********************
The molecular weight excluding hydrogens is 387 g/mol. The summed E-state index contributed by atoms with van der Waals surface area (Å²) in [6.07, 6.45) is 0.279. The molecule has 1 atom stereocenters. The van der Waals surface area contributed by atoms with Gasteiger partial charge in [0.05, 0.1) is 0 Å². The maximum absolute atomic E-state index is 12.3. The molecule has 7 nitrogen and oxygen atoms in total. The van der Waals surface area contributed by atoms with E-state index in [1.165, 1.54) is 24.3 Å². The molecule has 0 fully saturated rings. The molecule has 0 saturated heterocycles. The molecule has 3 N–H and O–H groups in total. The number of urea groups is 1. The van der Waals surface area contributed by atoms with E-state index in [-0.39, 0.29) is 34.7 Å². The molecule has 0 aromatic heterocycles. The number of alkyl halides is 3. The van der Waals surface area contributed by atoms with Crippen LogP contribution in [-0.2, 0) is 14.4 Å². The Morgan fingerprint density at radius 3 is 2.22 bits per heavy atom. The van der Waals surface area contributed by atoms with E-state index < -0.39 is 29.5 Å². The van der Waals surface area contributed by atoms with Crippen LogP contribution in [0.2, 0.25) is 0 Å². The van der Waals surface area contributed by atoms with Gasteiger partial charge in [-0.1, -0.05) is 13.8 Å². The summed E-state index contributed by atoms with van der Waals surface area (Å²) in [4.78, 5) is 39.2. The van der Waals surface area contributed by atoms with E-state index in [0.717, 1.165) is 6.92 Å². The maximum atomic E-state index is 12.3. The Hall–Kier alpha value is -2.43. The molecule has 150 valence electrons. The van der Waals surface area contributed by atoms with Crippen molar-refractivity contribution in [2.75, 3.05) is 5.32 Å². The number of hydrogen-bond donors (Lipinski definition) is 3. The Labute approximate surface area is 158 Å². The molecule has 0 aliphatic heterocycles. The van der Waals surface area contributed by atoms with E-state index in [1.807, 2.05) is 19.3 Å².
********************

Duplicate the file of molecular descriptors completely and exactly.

The molecular weight excluding hydrogens is 387 g/mol. The summed E-state index contributed by atoms with van der Waals surface area (Å²) in [6.07, 6.45) is 0.279. The molecule has 1 atom stereocenters. The van der Waals surface area contributed by atoms with Gasteiger partial charge in [0.05, 0.1) is 0 Å². The maximum absolute atomic E-state index is 12.3. The molecule has 7 nitrogen and oxygen atoms in total. The van der Waals surface area contributed by atoms with E-state index in [1.165, 1.54) is 24.3 Å². The molecule has 0 fully saturated rings. The molecule has 0 saturated heterocycles. The molecule has 3 N–H and O–H groups in total. The number of urea groups is 1. The van der Waals surface area contributed by atoms with E-state index in [-0.39, 0.29) is 34.7 Å². The molecule has 0 aromatic heterocycles. The number of alkyl halides is 3. The van der Waals surface area contributed by atoms with Crippen LogP contribution in [-0.2, 0) is 14.4 Å². The Morgan fingerprint density at radius 3 is 2.22 bits per heavy atom. The van der Waals surface area contributed by atoms with E-state index < -0.39 is 29.5 Å². The van der Waals surface area contributed by atoms with Crippen LogP contribution in [0.2, 0.25) is 0 Å². The van der Waals surface area contributed by atoms with Gasteiger partial charge in [-0.1, -0.05) is 13.8 Å². The summed E-state index contributed by atoms with van der Waals surface area (Å²) in [4.78, 5) is 39.2. The van der Waals surface area contributed by atoms with E-state index in [0.717, 1.165) is 6.92 Å². The maximum atomic E-state index is 12.3. The Hall–Kier alpha value is -2.43. The molecule has 150 valence electrons. The van der Waals surface area contributed by atoms with Crippen molar-refractivity contribution in [2.75, 3.05) is 5.32 Å². The number of hydrogen-bond donors (Lipinski definition) is 3. The Labute approximate surface area is 158 Å². The molecule has 0 aliphatic heterocycles. The van der Waals surface area contributed by atoms with E-state index in [1.807, 2.05) is 19.3 Å².